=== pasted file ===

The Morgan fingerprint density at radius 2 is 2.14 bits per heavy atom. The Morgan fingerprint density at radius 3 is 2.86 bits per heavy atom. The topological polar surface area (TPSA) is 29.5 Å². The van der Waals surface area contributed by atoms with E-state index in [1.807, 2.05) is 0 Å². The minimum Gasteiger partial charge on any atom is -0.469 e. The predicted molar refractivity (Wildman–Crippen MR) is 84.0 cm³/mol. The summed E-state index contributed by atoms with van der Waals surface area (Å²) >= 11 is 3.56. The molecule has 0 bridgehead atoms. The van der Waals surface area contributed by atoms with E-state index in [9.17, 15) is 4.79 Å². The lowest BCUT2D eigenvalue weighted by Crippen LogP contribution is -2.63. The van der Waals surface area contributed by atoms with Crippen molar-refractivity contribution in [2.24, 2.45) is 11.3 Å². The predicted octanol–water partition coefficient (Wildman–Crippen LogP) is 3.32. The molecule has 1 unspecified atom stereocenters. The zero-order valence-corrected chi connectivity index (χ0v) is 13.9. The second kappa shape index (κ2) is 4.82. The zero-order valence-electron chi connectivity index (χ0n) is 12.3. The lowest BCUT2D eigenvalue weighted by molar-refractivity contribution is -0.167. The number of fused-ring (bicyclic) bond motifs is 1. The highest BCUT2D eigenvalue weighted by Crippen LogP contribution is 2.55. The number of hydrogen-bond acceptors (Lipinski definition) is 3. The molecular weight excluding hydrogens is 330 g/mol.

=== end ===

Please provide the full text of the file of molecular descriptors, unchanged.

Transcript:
The Morgan fingerprint density at radius 2 is 2.14 bits per heavy atom. The Morgan fingerprint density at radius 3 is 2.86 bits per heavy atom. The topological polar surface area (TPSA) is 29.5 Å². The van der Waals surface area contributed by atoms with E-state index in [1.807, 2.05) is 0 Å². The minimum Gasteiger partial charge on any atom is -0.469 e. The predicted molar refractivity (Wildman–Crippen MR) is 84.0 cm³/mol. The summed E-state index contributed by atoms with van der Waals surface area (Å²) >= 11 is 3.56. The molecule has 0 bridgehead atoms. The van der Waals surface area contributed by atoms with E-state index in [9.17, 15) is 4.79 Å². The lowest BCUT2D eigenvalue weighted by Crippen LogP contribution is -2.63. The van der Waals surface area contributed by atoms with Crippen molar-refractivity contribution in [2.24, 2.45) is 11.3 Å². The predicted octanol–water partition coefficient (Wildman–Crippen LogP) is 3.32. The molecule has 1 unspecified atom stereocenters. The zero-order valence-corrected chi connectivity index (χ0v) is 13.9. The second kappa shape index (κ2) is 4.82. The zero-order valence-electron chi connectivity index (χ0n) is 12.3. The lowest BCUT2D eigenvalue weighted by molar-refractivity contribution is -0.167. The number of fused-ring (bicyclic) bond motifs is 1. The highest BCUT2D eigenvalue weighted by Crippen LogP contribution is 2.55. The number of hydrogen-bond acceptors (Lipinski definition) is 3. The molecular weight excluding hydrogens is 330 g/mol.